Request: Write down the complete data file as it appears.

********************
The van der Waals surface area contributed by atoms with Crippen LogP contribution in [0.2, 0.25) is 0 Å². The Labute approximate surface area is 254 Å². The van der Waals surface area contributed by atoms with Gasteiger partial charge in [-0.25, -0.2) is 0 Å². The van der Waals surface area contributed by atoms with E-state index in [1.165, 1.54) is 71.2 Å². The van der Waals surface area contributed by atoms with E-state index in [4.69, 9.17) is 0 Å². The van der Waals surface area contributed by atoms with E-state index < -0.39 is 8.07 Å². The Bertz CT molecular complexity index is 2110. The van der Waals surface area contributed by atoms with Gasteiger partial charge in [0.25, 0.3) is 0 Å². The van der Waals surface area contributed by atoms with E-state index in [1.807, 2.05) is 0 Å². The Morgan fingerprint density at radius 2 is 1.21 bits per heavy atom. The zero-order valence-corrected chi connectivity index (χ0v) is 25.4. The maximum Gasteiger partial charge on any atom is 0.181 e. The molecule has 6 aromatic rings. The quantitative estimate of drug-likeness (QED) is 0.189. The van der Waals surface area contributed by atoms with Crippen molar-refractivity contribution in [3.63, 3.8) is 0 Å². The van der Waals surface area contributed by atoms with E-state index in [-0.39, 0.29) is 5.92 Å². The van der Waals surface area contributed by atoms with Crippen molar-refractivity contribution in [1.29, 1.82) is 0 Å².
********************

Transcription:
The van der Waals surface area contributed by atoms with Crippen LogP contribution in [0.2, 0.25) is 0 Å². The Labute approximate surface area is 254 Å². The van der Waals surface area contributed by atoms with Gasteiger partial charge in [-0.25, -0.2) is 0 Å². The van der Waals surface area contributed by atoms with E-state index in [1.165, 1.54) is 71.2 Å². The van der Waals surface area contributed by atoms with E-state index in [4.69, 9.17) is 0 Å². The van der Waals surface area contributed by atoms with E-state index < -0.39 is 8.07 Å². The Bertz CT molecular complexity index is 2110. The van der Waals surface area contributed by atoms with Gasteiger partial charge in [0.25, 0.3) is 0 Å². The van der Waals surface area contributed by atoms with E-state index in [1.807, 2.05) is 0 Å². The Morgan fingerprint density at radius 2 is 1.21 bits per heavy atom. The zero-order valence-corrected chi connectivity index (χ0v) is 25.4. The maximum Gasteiger partial charge on any atom is 0.181 e. The molecule has 6 aromatic rings. The quantitative estimate of drug-likeness (QED) is 0.189. The van der Waals surface area contributed by atoms with Crippen molar-refractivity contribution in [3.63, 3.8) is 0 Å². The van der Waals surface area contributed by atoms with E-state index in [-0.39, 0.29) is 5.92 Å². The van der Waals surface area contributed by atoms with Crippen molar-refractivity contribution in [1.29, 1.82) is 0 Å².